Nairobi — Food and Agriculture Organization (FAO) now says that control operations are underway against small hopper bands that are forming from local breeding in Samburu County, signaling a second wave of locust invasion in the country.
In a statement, FAO said although some of the swarm-lets that arrived in Kenya may have already laid eggs in southern Somalia before their arrival, there remains a risk of further egg-laying in sandy areas of Northeastern Kenya where recent rains have fallen.
"Breeding continues in central Somalia and eastern Ethiopia where hopper bands are present, and a new generation of immature swarms will start forming by the end of this month. Swarm formation will continue throughout December because of widespread hatching and band formation that occurred this past week," part of the statement read.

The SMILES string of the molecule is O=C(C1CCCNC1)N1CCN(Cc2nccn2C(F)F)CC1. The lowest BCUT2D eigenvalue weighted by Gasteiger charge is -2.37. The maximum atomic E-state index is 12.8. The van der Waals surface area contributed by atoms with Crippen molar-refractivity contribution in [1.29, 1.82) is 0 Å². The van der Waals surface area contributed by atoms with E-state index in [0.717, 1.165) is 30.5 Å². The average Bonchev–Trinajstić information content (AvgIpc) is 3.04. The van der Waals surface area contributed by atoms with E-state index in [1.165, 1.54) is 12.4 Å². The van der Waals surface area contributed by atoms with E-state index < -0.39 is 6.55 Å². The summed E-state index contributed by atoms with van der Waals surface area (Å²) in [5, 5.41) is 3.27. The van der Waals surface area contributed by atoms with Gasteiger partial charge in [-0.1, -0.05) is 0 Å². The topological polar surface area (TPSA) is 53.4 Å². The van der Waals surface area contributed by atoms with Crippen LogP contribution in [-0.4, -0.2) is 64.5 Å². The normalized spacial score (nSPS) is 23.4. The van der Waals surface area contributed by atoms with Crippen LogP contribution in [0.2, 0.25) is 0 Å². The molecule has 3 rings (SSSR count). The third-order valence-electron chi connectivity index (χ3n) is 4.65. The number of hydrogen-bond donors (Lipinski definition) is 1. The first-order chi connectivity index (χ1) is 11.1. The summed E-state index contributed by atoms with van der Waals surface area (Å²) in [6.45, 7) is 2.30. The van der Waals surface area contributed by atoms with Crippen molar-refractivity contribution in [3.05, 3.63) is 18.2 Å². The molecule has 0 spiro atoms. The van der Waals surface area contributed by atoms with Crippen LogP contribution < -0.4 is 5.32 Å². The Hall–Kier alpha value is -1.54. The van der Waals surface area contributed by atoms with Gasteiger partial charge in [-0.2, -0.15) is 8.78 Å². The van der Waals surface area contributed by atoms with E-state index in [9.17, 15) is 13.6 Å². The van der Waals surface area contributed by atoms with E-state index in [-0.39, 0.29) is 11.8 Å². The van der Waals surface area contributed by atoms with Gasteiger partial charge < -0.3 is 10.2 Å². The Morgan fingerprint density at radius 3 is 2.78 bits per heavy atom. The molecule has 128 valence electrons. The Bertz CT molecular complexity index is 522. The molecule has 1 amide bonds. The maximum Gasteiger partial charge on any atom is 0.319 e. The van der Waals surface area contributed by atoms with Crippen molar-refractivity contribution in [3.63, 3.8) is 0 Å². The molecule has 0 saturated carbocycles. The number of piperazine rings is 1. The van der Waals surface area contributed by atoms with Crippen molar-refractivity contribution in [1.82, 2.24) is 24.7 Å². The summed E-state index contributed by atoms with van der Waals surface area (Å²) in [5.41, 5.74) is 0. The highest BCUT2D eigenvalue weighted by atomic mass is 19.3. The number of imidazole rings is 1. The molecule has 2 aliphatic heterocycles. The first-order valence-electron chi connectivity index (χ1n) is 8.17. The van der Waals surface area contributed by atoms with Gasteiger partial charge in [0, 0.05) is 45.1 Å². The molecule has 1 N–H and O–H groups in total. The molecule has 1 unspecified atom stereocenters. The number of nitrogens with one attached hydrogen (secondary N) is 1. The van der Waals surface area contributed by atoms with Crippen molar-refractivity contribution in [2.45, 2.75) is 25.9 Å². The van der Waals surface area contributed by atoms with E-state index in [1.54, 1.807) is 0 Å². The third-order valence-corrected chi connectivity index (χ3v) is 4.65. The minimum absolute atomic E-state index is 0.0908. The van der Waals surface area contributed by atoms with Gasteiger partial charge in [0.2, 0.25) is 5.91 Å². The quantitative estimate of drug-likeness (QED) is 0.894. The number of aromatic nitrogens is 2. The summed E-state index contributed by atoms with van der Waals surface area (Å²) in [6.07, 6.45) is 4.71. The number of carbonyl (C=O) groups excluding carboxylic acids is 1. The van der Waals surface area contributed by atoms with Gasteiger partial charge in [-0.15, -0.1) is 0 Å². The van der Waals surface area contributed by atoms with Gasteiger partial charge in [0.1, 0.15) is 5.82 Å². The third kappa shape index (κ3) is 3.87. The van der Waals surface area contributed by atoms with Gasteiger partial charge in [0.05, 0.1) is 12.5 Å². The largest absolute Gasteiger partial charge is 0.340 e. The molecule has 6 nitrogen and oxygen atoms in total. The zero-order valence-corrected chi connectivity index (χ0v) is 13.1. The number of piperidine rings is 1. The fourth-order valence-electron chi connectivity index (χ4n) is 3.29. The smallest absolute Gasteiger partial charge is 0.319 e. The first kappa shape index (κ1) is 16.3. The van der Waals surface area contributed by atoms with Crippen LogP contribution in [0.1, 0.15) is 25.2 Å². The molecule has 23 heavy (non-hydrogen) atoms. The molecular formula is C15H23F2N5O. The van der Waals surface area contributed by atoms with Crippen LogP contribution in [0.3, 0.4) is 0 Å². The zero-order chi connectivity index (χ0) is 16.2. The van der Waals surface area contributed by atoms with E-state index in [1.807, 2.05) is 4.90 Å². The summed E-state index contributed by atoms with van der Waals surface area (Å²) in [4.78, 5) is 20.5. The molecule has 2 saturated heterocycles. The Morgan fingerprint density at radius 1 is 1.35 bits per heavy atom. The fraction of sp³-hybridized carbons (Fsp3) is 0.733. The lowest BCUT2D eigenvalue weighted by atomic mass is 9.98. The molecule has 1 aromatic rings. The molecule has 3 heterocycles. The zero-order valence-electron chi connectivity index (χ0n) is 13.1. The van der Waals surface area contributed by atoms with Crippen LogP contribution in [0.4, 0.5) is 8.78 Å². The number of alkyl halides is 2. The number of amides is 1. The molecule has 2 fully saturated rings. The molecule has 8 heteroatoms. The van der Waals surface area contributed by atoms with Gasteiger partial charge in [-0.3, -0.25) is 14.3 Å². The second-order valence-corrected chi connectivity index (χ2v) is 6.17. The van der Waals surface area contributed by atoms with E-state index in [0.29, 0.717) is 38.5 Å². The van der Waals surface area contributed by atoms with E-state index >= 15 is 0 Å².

Further, the organization added, hatching and hopper band formation can be expected in early December and called on the government to take measures to control the locusts which are harmful to crops and may interfere with food security.
"From the second week of December onwards, several waves of numerous swarms can be expected to move south in Somalia and Ethiopia, reaching northern Kenya," FAO stated.
On Saturday, Agriculture Cabinet Secretary Peter Munya said the government has plans in place to control the locusts once the swarms attack the country.
"Locusts are breeding in Ethiopia. It is projected that they might cross into Kenya around December. We are aware and therefore, prepared for the second attack. We have enough pesticides, equipment, and personnel to handle the second wave," Munya said.
In early March, Kenya and a number of countries in the horn of Africa including Ethiopia, Somalia and Uganda experienced the worst locust attack in seven years.
The Invasion affected 28 counties.